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What majors can I study?
The following are just some of the majors you can study in this
What you’re in for
The excitement and glamour of the visual and performing arts
have great appeal, especially when you’re young and talented.
The rebranding of creative arts as the ‘creative industries’ in
some institutions has led to a shift in the profile of the field. Where
the arts used to be confined to museums and galleries, there is
now talk of the ‘creative economy’ driving all types of business
and organisations. Thanks to the digital medium, more artists
now work in corporations as well as in studios, with a significant
number of those qualified in creative arts working outside
specialist creative organisations. This also reflects a new
appreciation of the arts as a potential export industry, following
the high-profile growth of Australia’s popularity as a film
production entity and the internationally renowned success of
many Australian artists, including actors and animators.
For more information about careers in this field, visit the
Media, Entertainment and Arts Alliance website at
If you are interested in this field you may also consider
browsing through some of the specialisations in humanities and
social sciences, communications and education and training.
Courses and specialisations
This field contains a wonderful array of course options, not only in
the visual and performing arts, but also in technical fields
associated with artistic production and others that utilise
advanced technology, such as multimedia, digital and graphic
Most people in the visual and performing arts industry work in
backstage roles that range from film design and sound production
to administration, so there are courses to reflect this side of the
business as well. If you’re concerned about getting a job and
ensuring a secure future, you might consider specialising in an
area like graphic design, which is artistic but still gives you the
chance to work outside the arts in businesses or private firms, as
well as on a freelance basis.
Where to study
So, where do you go to become an animator, graphic designer,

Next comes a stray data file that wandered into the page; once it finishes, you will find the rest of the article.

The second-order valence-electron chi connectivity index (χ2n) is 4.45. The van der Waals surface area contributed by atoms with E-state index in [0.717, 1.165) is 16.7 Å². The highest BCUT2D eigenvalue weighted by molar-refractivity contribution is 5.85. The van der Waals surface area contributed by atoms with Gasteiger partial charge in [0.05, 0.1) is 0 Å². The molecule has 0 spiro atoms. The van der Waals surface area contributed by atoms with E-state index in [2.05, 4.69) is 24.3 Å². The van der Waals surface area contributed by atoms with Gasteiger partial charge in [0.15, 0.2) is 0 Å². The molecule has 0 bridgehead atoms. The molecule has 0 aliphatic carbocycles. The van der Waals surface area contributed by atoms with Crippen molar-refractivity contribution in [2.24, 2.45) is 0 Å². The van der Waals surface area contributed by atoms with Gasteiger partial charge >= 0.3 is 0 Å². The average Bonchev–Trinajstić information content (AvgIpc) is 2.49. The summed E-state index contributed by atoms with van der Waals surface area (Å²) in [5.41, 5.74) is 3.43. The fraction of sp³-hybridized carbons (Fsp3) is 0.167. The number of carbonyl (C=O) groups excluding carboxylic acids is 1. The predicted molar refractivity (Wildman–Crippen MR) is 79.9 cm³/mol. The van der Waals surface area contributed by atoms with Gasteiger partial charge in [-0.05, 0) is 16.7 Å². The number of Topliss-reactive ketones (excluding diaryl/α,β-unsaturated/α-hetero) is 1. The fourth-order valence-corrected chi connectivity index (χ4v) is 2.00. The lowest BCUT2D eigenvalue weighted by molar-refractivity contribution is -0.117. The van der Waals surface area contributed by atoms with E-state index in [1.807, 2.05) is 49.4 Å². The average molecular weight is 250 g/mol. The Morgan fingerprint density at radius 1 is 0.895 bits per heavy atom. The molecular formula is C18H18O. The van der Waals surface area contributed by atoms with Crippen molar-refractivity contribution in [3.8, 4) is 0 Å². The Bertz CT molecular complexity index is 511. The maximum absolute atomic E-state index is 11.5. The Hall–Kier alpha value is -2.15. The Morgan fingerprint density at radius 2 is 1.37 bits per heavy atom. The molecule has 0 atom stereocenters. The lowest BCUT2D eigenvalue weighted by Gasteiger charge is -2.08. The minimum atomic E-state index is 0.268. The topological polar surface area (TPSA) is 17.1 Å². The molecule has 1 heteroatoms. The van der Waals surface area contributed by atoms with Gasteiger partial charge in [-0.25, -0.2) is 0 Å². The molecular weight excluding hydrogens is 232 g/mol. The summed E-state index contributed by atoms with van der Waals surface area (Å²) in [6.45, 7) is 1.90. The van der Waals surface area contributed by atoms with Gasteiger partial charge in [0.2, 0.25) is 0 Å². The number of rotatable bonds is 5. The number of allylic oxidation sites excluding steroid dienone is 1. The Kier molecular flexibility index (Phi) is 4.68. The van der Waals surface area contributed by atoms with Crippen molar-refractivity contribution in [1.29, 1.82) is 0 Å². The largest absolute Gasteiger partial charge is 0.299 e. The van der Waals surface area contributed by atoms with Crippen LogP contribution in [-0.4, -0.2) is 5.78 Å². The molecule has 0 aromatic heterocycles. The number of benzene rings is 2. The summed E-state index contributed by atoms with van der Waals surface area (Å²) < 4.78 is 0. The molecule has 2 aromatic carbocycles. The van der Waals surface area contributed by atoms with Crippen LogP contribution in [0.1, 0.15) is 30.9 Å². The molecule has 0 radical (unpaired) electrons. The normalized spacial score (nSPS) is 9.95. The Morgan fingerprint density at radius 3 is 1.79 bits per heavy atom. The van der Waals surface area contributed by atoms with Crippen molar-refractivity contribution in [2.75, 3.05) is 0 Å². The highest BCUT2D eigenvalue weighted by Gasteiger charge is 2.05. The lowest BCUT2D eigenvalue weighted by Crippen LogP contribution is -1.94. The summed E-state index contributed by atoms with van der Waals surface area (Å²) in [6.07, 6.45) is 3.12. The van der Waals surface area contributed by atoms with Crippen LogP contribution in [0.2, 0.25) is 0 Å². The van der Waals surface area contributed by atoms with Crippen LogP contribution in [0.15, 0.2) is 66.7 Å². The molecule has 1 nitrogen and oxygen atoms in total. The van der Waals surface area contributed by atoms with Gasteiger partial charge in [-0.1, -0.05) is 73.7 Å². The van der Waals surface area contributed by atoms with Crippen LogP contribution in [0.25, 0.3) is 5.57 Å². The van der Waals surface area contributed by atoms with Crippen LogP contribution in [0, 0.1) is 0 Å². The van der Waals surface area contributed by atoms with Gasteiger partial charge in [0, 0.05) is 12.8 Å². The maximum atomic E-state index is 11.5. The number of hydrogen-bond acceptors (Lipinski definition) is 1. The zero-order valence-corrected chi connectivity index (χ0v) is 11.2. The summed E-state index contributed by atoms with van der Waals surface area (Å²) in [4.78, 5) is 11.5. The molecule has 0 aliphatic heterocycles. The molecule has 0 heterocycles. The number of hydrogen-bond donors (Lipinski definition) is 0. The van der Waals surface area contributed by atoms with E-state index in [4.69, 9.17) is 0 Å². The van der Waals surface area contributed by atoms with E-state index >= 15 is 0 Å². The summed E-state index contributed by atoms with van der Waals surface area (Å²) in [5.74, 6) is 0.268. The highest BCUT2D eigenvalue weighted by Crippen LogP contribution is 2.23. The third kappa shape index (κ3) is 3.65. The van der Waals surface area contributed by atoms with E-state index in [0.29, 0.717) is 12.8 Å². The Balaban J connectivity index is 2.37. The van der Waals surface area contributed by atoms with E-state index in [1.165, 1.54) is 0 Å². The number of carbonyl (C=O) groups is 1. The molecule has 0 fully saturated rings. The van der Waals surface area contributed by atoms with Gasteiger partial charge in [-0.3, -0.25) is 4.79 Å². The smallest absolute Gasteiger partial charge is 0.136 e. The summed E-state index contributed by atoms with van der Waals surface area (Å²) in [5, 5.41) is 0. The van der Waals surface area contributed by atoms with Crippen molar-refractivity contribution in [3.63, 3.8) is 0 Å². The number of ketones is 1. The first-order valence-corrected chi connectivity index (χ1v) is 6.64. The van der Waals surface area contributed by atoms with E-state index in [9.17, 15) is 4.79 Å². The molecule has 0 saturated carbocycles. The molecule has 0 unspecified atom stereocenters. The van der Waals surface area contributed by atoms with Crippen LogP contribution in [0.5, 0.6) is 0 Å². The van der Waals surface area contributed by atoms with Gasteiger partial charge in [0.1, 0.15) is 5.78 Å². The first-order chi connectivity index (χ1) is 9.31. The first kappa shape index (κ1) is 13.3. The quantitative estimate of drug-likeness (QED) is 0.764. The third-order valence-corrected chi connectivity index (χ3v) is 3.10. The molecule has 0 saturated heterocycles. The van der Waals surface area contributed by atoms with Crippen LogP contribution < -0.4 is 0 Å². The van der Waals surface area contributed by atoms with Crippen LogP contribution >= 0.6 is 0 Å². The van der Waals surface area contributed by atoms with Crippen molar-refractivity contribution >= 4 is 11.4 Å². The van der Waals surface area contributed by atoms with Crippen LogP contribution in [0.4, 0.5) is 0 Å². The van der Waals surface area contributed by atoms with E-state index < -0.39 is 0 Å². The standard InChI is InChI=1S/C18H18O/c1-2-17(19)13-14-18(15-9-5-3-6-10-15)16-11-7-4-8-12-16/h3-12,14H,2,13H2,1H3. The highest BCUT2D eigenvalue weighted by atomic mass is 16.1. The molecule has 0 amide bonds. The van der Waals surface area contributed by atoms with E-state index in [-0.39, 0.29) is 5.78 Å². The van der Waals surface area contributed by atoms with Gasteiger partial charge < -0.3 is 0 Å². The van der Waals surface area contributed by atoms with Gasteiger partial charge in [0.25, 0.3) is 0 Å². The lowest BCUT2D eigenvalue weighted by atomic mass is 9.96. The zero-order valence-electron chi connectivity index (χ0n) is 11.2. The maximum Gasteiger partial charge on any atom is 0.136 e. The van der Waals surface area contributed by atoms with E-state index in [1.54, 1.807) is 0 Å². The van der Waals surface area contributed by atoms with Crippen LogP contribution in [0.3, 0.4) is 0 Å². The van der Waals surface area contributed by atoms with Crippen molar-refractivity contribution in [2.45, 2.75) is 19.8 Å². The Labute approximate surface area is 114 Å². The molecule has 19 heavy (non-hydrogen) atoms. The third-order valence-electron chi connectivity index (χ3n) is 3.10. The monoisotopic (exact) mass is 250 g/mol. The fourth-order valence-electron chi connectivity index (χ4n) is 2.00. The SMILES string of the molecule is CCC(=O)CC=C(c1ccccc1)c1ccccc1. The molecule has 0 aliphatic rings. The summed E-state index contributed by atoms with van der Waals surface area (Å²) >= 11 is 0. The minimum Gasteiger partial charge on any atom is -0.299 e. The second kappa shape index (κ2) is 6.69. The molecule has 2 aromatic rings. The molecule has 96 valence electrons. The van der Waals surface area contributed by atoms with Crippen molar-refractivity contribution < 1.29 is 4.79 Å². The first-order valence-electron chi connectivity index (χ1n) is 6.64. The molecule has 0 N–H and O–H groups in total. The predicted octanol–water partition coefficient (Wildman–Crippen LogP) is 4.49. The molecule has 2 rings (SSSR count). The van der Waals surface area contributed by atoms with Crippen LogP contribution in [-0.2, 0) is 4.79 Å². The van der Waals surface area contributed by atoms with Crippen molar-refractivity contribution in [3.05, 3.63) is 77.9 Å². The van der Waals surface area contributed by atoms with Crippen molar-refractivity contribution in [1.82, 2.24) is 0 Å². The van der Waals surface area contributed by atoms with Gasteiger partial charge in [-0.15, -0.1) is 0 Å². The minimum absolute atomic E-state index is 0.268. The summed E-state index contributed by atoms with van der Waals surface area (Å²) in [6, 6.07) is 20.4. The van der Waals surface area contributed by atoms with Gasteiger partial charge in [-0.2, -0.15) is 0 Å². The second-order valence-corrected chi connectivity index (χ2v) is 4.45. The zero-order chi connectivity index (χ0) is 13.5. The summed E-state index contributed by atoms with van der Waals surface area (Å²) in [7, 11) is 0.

photographer, opera singer or circus performer? Universities are
one option, although they have not always been the traditional
territory for visual and performing artists. Some have inherited or
incorporated specialist colleges of art or performing arts, which
date back many years. Some of these specialist schools are
among the most prestigious in the country, whether for visual arts,
dramatic arts or music. This is also one of the fields in which
small, specialist private providers are often the brightest stars in
the education galaxy.
This is not a field where you’ll be in lectures all day long,
meaning that the physical infrastructure, experience of teaching
staff and opportunities to exhibit and perform are going to be vital.
Make sure you check out what’s on offer at each institution.
Courses will often include activities such as performances and
studio and gallery visits. Some specialist institutions even have
their own resident artists and galleries, which immerse and
nurture students within a real artistic community.
Entry into some courses in this field is highly competitive, and
courses involving performance or production require auditions or
portfolios that display your work and talents. In many cases
applications go directly to the institution rather than through the
tertiary admissions centres.
To compare entry difficulty and the cost of Commonwealth
Supported Places (CSPs) at different institutions, see ‘What’s on
offer and who’s there’. Note that while public universities only
offer CSPs, private higher education providers may offer full-fee
places in this field.
Providing an additional incentive to study in this field, the ArtStart
program provides financial help to recent creative arts graduates
who wish to establish a career in the industry. Graduates who
plan to ‘earn an income, start a small arts business or gain
employment as a professional artist in the visual arts, hybrid and
media arts, performing arts, literature or as a community cultural
development artist’ are eligible to apply for a grant. Grants are
also provided to fund business and career opportunities, which
may cover equipment, resources, services and skills
development. While career opportunities in the creative arts
industry may be on the bleak side, initiatives such as this show
that there are opportunities for success within the field.
To find out which higher education providers have courses with these
specialisations, use the Index on page 562.
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